There are currently over 65 million people displaced worldwide, the highest number since World War II. Last year the UN’s migration body, the International Organisation for Migration (IOM) attended to the welfare of over 5.2 million people. Although access to healthcare is a basic human right, the growing number of refugees and migrants is making it increasingly difficult to provide support on the ground. Inspired by the on-going European refugee crisis, Frontend volunteered to work with IOM to review their service provisioning and design a “Future Vision for Migrant Healthcare”. Reimaging medication labelling is a central part of this project.
Our Future Designers:
This was a great opportunity to engage with the next generation of designers. Frontend organised a design bootcamp and invited top design colleges to participate. Students from around the world applied and ten were selected to join us at our studios in Dublin. Over 3 days they explored needs, shared ideas and proposed solutions, which were subsequently reviewed and developed by IOM and Frontend’s design team.
Reimaging Medication Labelling:
Currently aid agencies working on the ground procure medication in bulk and redistribute to individual patients in Ziploc bags with hand-written labels. This approach provides limited information, is inconsistent and often leads to confusion. Furthermore, migrants come from a variety of countries, with different languages, literacy levels and cultures. There is a need to prioritise solutions that allow people from different backgrounds understand each other, as well as the care they are being provided.
We envisioned a system where users could access a set of standardised label templates that could be customised to work in specific language and treatment contexts. Each label was designed with a clear hierarchy of information, using icons, colours and numbering to simplify comprehension for patients with language and literacy issues.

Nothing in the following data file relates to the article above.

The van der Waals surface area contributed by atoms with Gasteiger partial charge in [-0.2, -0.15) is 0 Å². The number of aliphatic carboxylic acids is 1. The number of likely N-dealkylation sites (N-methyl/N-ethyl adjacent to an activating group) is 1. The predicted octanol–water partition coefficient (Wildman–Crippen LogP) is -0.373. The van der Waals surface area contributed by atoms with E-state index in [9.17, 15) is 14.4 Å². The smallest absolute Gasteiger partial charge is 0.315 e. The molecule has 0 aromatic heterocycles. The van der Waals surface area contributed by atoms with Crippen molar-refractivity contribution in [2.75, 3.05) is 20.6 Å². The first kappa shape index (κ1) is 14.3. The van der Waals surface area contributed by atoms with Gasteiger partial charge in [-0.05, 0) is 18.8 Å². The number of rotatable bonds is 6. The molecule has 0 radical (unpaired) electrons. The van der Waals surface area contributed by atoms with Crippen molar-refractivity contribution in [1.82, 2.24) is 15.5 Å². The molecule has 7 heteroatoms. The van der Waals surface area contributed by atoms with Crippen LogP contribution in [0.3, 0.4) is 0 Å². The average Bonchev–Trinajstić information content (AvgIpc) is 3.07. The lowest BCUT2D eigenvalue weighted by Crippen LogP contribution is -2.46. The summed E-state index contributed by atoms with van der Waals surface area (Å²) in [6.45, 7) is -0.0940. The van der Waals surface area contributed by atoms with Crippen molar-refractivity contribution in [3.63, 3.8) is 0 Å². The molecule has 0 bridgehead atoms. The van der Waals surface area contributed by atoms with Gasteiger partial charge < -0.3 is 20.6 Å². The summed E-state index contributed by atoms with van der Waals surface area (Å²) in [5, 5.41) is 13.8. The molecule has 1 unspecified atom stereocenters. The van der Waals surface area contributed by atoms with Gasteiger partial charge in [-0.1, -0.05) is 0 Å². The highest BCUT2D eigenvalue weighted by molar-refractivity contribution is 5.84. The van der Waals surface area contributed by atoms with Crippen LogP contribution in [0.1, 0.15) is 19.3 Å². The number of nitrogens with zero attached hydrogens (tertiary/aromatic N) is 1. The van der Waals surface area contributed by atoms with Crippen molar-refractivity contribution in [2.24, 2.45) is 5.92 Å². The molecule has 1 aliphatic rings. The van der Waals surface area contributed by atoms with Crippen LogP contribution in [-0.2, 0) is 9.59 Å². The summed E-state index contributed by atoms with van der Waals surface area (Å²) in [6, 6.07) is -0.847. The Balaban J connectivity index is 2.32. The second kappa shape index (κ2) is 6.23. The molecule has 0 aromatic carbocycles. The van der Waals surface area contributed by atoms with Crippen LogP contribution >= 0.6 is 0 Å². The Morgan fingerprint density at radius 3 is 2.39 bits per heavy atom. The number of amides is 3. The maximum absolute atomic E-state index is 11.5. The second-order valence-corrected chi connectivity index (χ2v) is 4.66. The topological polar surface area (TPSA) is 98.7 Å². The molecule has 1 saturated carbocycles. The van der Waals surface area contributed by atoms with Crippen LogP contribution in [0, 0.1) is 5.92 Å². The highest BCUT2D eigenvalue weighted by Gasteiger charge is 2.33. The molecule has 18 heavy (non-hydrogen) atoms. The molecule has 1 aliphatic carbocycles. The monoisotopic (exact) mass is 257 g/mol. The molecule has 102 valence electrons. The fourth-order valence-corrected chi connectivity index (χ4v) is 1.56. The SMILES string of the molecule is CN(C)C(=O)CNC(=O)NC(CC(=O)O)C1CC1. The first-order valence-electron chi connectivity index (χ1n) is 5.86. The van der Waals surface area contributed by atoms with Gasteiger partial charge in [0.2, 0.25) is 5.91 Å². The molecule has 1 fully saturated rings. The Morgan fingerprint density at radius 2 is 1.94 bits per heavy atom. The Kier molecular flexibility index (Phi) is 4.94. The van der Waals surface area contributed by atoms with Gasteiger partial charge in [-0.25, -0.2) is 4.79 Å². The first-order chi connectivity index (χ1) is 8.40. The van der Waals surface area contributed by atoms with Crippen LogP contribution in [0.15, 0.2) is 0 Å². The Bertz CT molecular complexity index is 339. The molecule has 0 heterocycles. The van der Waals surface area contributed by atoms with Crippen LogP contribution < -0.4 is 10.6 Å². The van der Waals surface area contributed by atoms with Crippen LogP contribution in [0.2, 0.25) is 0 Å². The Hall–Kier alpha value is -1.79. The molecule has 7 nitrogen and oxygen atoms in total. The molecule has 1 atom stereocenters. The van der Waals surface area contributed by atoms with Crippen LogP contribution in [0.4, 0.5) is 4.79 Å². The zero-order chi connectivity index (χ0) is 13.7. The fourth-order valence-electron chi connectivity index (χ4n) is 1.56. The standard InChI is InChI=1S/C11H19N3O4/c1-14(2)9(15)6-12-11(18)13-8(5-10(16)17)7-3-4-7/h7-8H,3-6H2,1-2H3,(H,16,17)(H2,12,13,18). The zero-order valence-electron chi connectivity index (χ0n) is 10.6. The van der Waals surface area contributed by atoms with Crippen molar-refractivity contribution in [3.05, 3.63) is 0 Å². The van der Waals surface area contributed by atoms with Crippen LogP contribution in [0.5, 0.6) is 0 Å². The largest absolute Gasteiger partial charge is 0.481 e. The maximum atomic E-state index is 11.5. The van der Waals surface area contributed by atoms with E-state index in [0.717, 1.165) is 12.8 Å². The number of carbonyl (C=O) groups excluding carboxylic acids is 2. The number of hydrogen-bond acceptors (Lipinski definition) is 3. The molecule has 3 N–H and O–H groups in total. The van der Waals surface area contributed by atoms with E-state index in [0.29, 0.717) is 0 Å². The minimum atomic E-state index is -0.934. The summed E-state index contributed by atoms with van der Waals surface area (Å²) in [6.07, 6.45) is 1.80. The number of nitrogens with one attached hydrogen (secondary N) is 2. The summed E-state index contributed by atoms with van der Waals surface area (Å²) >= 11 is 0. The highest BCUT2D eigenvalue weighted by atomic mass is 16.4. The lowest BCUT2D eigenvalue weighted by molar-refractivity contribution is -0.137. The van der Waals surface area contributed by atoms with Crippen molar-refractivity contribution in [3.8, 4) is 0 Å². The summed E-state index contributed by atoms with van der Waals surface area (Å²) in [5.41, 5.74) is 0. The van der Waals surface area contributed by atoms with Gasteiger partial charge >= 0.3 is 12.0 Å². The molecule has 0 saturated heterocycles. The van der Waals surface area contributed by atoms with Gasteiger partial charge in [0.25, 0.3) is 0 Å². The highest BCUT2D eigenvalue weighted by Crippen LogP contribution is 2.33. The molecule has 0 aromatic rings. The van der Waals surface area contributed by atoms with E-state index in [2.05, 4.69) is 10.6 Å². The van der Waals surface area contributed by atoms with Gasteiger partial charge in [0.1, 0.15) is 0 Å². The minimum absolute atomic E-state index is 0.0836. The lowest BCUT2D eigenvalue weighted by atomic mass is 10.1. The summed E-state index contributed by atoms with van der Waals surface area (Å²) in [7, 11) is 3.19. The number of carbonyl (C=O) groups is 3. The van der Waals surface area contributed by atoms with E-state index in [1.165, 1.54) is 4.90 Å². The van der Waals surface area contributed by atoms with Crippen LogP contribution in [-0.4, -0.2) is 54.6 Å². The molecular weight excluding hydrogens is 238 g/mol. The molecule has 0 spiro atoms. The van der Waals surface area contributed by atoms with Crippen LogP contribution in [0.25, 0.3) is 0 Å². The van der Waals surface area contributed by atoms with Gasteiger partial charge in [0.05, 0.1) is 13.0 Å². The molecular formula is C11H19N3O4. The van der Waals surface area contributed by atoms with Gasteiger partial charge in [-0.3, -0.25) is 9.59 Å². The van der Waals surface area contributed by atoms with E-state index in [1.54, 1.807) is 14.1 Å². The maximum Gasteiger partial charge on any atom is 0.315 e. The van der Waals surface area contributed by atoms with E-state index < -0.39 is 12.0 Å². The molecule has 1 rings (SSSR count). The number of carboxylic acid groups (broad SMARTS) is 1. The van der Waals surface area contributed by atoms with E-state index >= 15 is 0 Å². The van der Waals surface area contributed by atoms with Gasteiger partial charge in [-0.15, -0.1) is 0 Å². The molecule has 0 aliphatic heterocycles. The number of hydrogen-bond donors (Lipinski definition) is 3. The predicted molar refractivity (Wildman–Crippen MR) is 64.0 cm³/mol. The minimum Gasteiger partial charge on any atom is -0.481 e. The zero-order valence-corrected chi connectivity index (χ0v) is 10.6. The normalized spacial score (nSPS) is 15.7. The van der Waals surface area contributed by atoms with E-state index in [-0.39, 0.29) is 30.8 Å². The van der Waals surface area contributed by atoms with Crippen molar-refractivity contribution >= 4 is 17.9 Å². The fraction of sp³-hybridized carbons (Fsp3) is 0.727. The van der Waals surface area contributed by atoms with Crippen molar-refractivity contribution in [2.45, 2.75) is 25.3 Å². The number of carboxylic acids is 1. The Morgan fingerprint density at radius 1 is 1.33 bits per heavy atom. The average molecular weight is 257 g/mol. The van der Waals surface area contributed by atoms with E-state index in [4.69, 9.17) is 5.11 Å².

Using a web based tool, healthcare workers can select the specific medication, adjust the strength if needed, and then choose a primary and two secondary languages for the label (supporting communication between patient and care giver). Once printed, the design also accommodates the addition of individual dosage instructions and supplementary notes if necessary.
The standardised numbering and colour coding scheme ensures medicines can be quickly identifiable by both patients and healthcare workers across different organisations, speeding up distribution and avoiding errors. Our research also identified a high prevalence of mobile phones among migrants, which provided us with an opportunity to allow patients access full medication information and instructional videos in their own language by scanning the medication label with their phone.
To explore the “Future Vision for Migrant Healthcare” collaboration in full please visit www.frontend.com/futurevision/.
Standardised labelling improves efficiencies, reduces mistakes and improves communication & understanding amongst all players. It also empowers vulnerable patients already traumatised by extreme circumstances by reducing their uncertainties and anxieties. In addition, it allows agencies to deliver much needed aid quickly, efficiently and supports continuity of care.
In December 2016, IOM will present this concept to the World Health Organisation (WHO) Global Health Cluster in the hope of creating a standard system across all emergency aid agencies.